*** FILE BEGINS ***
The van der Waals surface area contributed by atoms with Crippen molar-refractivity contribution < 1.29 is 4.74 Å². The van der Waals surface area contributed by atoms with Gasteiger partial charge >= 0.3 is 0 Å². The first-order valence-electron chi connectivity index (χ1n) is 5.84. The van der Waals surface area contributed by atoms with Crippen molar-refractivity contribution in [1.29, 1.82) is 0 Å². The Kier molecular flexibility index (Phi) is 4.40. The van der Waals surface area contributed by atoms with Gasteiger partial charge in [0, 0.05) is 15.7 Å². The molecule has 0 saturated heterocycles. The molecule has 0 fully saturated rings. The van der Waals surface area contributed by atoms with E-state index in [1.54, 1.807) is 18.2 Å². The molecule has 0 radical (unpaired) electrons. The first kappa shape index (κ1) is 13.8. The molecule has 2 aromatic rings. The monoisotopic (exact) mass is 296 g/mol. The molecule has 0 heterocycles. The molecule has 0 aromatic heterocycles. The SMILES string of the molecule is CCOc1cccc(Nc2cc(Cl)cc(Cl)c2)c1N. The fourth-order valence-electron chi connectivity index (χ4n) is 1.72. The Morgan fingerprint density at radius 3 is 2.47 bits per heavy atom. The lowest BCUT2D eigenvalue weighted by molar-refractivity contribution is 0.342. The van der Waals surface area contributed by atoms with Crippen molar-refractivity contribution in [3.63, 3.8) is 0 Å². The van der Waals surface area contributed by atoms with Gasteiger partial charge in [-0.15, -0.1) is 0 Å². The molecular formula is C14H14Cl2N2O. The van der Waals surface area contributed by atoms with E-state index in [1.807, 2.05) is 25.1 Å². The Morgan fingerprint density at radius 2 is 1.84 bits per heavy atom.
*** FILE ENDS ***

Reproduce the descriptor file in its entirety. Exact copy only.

The van der Waals surface area contributed by atoms with Crippen molar-refractivity contribution < 1.29 is 4.74 Å². The van der Waals surface area contributed by atoms with Gasteiger partial charge >= 0.3 is 0 Å². The first-order valence-electron chi connectivity index (χ1n) is 5.84. The van der Waals surface area contributed by atoms with Crippen molar-refractivity contribution in [1.29, 1.82) is 0 Å². The Kier molecular flexibility index (Phi) is 4.40. The van der Waals surface area contributed by atoms with Gasteiger partial charge in [0, 0.05) is 15.7 Å². The molecule has 0 saturated heterocycles. The molecule has 0 fully saturated rings. The van der Waals surface area contributed by atoms with E-state index in [1.54, 1.807) is 18.2 Å². The molecule has 0 radical (unpaired) electrons. The first kappa shape index (κ1) is 13.8. The molecule has 2 aromatic rings. The monoisotopic (exact) mass is 296 g/mol. The molecule has 0 heterocycles. The molecule has 0 aromatic heterocycles. The SMILES string of the molecule is CCOc1cccc(Nc2cc(Cl)cc(Cl)c2)c1N. The fourth-order valence-electron chi connectivity index (χ4n) is 1.72. The Morgan fingerprint density at radius 3 is 2.47 bits per heavy atom. The lowest BCUT2D eigenvalue weighted by molar-refractivity contribution is 0.342. The van der Waals surface area contributed by atoms with Crippen molar-refractivity contribution in [3.63, 3.8) is 0 Å². The van der Waals surface area contributed by atoms with Gasteiger partial charge in [-0.15, -0.1) is 0 Å². The molecular formula is C14H14Cl2N2O. The van der Waals surface area contributed by atoms with E-state index in [1.807, 2.05) is 25.1 Å². The Morgan fingerprint density at radius 2 is 1.84 bits per heavy atom.